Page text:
2020 PSA! Yes, Politics Can Make You Crazy (Literally)
New study finds MORE evidence that politics may negatively impact voters' health, especially during election periods
February 3, 2020
Outlier Features launched last month with a simple question: Is political engagement making us ill? Now, another study suggests the answer may be yes.
A pair of researchers looked at health care claims from 900 people in Taiwan during election seasons, and found elections increased health care use and expense only during legally specified campaign periods by as much 19 percent.
Co-authors Hung-Hao Chang and Chad Meyerhoefer, of National Taiwan University and Lehigh University, respectively, found health care use and expenditure for young adults increased 17 to 19 percent for presidential elections, and rose 7 to 8 percent for local mayoral elections.
“Elevated health care use occurred only during the campaign period and did not persist after the election,” the researchers wrote in their National Bureau of Economic Research paper.
Overall, the treatment cost of illness caused by elections exceeded publicly reported levels of campaign expenditure, and accounted for 2 percent of total national health care costs during the campaign period.
The study found the types of healthcare problems were “consistent with the negative effects of participating in rallies and other organized campaign events,” observing the most common conditions to be acute respiratory infections, gastrointestinal conditions, and physical injuries.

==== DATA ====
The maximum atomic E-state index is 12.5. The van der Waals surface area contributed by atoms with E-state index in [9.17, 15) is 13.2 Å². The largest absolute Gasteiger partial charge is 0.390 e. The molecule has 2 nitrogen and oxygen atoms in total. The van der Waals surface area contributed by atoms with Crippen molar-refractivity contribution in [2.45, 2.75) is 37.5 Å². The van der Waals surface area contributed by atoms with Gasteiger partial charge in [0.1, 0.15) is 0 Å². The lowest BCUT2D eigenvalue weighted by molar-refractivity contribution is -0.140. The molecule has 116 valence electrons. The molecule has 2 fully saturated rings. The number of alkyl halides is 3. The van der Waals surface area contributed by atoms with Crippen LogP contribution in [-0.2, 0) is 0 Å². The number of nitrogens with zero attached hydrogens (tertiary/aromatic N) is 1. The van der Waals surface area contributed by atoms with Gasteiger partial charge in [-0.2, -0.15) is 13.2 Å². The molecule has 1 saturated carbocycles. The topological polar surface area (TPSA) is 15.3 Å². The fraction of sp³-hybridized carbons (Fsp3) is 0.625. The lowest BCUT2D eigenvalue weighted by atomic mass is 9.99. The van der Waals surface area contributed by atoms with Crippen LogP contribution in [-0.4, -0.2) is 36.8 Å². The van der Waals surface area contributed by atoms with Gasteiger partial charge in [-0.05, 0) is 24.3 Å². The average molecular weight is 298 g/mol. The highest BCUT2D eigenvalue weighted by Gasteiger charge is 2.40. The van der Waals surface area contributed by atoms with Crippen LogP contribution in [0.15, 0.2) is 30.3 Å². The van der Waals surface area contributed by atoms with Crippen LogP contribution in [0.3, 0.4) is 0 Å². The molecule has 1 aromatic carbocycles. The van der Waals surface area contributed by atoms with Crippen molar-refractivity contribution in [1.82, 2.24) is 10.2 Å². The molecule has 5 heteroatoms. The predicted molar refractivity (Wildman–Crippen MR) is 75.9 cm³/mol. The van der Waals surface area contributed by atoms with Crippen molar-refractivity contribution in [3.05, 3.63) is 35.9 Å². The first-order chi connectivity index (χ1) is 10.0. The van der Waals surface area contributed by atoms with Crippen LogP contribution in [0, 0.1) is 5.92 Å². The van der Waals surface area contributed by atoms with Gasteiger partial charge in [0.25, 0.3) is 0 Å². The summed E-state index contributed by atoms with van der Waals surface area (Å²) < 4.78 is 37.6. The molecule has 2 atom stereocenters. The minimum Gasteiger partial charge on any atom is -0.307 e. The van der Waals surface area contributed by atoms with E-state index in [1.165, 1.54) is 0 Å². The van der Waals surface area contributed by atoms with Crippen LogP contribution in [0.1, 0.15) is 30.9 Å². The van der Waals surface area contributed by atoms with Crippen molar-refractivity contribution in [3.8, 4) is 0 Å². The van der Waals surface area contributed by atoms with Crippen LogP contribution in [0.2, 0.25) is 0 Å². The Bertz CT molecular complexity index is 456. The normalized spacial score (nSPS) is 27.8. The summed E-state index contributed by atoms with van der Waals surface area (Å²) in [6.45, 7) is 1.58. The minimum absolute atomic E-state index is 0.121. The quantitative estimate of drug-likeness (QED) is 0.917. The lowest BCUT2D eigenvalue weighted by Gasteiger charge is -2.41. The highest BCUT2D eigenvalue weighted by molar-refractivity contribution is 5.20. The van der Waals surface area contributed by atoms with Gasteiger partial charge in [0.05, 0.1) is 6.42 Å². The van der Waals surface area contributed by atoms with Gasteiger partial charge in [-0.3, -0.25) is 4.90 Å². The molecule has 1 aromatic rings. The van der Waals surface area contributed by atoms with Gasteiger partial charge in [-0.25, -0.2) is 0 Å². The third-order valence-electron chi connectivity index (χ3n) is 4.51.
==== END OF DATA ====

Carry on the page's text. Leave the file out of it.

This particular study was focusing only on physical health affects of elections, however, authors did note they found evidence suggesting an impact on mental health, too. The last Outlier Features article exploring this subject cited a study released last September, concluding a significant percentage of Americans — particularly those identified as liberals — report negative physical and emotional health outcomes from paying attention to politics.
Nearly 30 percent of respondents said they’d lost their temper over politics, and 20.3 percent said differences in political views damaged a friendship. 26 percent said that politics has led them to hate some people, and 23 percent were so bothered, they gave serious thought to moving out of their current community.
The authors of the most recent study, however, emphasize that while elections may have unintended consequences on the voting population, elections are preventing public health risks that would be present without democracy.
“Although elections heighten dominant opposing views among segments of the electorate, the transfer of political power through elections typically reduces conflict and violence relative to authoritarian societies,” Chang and Meyerhoefer wrote.
This site is for educational purposes and not a substitute for professional medical care by a doctor or otherwise qualified medical professional. The information provided by Outlier Magazine is on the understanding that it does not constitute medical or other professional advice or services.